Sunday, August 7, 2011

The case of spiritual gurus

Readers of Carl Jung oftentimes would be amazed by his spiritual guru Philemon who gave Jung lots of insights in his inner journey to the Unconscious. Jung wrote in his Memories, Dreams, Reflections, "He (Philemon) was a mysterious figure to me. At times he seemed to me quite real, as if he were a living personality. I went walking up and down the garden with him, and to me he was what the Indians call a guru". Apparently Philemon didn't physically walk with Jung but appeared to him in his vivid dreams and/or during meditation. Jung later related that one of his esteemed Indian friend also had a spiritual guru by the name of Shankaracharya, and such spiritual leaders were not that uncommon for Indians (needless to say, I would believe, ought be related to inner pursuits rather than scientific investigations).

The case of spiritual gurus was also quite common in Taoist literature. For example, Zen master Liu Huang Yang (柳華陽) learned his stuff from his spiritual guru Taoist Immortal Wu Chongxu (伍沖虛真人)(for details chick here). In addition, Grandmasters of both the East sect (東派) and West sect (西派) claimed to have learned their stuff from the same spiritual guru, great Grandmaster Lu DongBin (呂洞賓).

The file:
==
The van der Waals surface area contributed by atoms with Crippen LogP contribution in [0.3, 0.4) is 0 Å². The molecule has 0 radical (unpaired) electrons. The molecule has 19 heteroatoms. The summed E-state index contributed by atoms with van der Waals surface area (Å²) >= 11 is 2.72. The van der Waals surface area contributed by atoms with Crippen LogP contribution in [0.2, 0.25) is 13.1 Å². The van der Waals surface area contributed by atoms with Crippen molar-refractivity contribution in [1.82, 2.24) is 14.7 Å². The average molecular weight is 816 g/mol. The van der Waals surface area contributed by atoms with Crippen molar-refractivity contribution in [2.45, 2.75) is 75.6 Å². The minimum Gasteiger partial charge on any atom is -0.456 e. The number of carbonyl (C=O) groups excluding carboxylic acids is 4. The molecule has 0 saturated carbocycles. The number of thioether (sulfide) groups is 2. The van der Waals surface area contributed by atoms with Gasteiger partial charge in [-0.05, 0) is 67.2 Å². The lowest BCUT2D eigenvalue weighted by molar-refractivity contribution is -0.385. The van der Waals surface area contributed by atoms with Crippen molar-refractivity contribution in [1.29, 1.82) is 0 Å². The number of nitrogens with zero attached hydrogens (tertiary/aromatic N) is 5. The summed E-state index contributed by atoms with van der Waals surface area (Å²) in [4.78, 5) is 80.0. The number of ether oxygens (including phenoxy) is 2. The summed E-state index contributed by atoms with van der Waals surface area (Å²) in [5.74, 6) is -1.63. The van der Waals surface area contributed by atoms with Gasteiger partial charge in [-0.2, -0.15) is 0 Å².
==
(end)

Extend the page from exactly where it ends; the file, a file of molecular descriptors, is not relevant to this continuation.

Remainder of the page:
And according to biographies of these people, the psychic experience of having a "separate personality" who taught them stuffs was so strong that they could only believe that these spirits came to teach them and gave them insights, as if giving them an object, rather than they formulate the insights themselves and became a more learned person, like the experience of learning other things by the ego (e.g. learning mathematics) in daily lives.

This reminds me of a statement of wisdom in Chinese posted on the door of my psychology professor the late Rev Erik Kvan of the University of Hong Kong: 江山易改,本性難移(it is easier to overthrow a government than to change a person's inborn personality).

The ultimate objective of inner practice is for an overhaul of one's personality. In Taoist's lingo, it is to become an Immortal, in Buddhist's lingo, it is to become a Buddha. It is little wonder that our ego can't accept this change easily, and the psychic experience of these sages showed, it seemed to have to be imposed from outside, a transposition of new concepts into one's ego, through, as perceived by the ego, a guru with an independent mind, existence and superior wisdom (the last is to ensure that the ego could and would accept a change for the better). Needless to say, the names of the gurus differed from one person to another, as shown above.

No comments:

Post a Comment

Related Posts Plugin for WordPress, Blogger...